Catastrophic Workers Comp Claims – Ghosted Parts
Mark Walls of Safety National Insurance and the Workers Comp Analysis Group on LinkedIn posted quite interesting articles over the last two weeks on the hidden effect of catastrophic workers comp claims. Check out this article in Carrier Chronicles.
Reading the article will be worth your time. I guarantee it.
NCCI, WCIRB and all the other workers comp rating bureaus have published presentations and articles on catastrophic workers comp claims. WCRI (not a rating bureau) out of Cambridge, MA has also covered this subject.
What Caught My Eye In The Above Article
As the above-linked article astutely points out: (bold emphasis):
It is important to note that bureaus like NCCI and WCIRB focus their research on the first-dollar market, which is comprised of a high percentage of small employers. These bureaus cap loss severity in their analysis and exclude claims that are open past 10 years. This approach does not accurately account for the long tail development and payout associated with catastrophic claims, which continue well past 10 years. In addition, self-insured employers that represent a significant percentage of the U.S. workforce, especially in segments such as public entities, hospitals, educational institutions, and large employers, generally do not report loss information to the NCCI or state rate-making bureaus.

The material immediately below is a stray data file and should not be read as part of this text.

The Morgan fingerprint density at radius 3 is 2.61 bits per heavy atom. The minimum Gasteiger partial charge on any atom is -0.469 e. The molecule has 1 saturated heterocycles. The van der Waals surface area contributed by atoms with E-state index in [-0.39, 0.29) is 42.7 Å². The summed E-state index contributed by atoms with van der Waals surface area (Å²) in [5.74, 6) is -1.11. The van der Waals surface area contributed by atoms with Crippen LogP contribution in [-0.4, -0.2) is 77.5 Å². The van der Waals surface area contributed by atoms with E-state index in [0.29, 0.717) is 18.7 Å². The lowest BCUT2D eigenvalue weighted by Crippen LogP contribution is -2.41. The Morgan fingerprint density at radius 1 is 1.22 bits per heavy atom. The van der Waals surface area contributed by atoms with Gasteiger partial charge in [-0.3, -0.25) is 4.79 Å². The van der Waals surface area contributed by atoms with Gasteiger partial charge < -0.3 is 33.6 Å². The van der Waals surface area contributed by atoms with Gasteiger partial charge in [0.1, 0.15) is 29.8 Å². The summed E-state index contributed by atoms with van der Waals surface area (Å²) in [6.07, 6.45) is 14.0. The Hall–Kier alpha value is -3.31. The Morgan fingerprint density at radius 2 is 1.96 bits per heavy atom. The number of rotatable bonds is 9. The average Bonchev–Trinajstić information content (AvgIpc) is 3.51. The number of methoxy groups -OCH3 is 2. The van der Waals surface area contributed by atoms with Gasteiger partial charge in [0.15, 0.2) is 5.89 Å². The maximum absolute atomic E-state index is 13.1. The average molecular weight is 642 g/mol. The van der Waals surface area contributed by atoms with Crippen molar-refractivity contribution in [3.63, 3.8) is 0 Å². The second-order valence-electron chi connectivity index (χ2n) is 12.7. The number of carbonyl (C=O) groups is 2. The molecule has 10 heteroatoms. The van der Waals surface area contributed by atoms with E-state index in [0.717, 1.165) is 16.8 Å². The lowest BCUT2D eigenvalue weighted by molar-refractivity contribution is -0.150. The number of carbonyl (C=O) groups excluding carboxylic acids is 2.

Exactly is all that I can say about the above passage.
Loss Triangles and Catastrophic Workers Comp Claims
The article also refers to long-tail claims development. That is why I use and am an advocate of the Sum of Least Squares. I know that might sound like more statistical jargon but I like to look at a set of claims over 20 years – which is a normal business cycle. Follow the last link to the article that covers the subject.
I have made actuaries mad at me for that article. Mark Walls’s group is talking about even longer time spans which the Sum of Least Squares often referred to as Linear Regression can handle to infinity. By the way, all spreadsheet apps have Regression built into them including Excel’s Statistical package. (Free).
Claims that stretch beyond 10 years are becoming more frequent every year. The Safety National article called it severity frequency. Catastrophic workers comp claims are going to grow over the next few years/decades.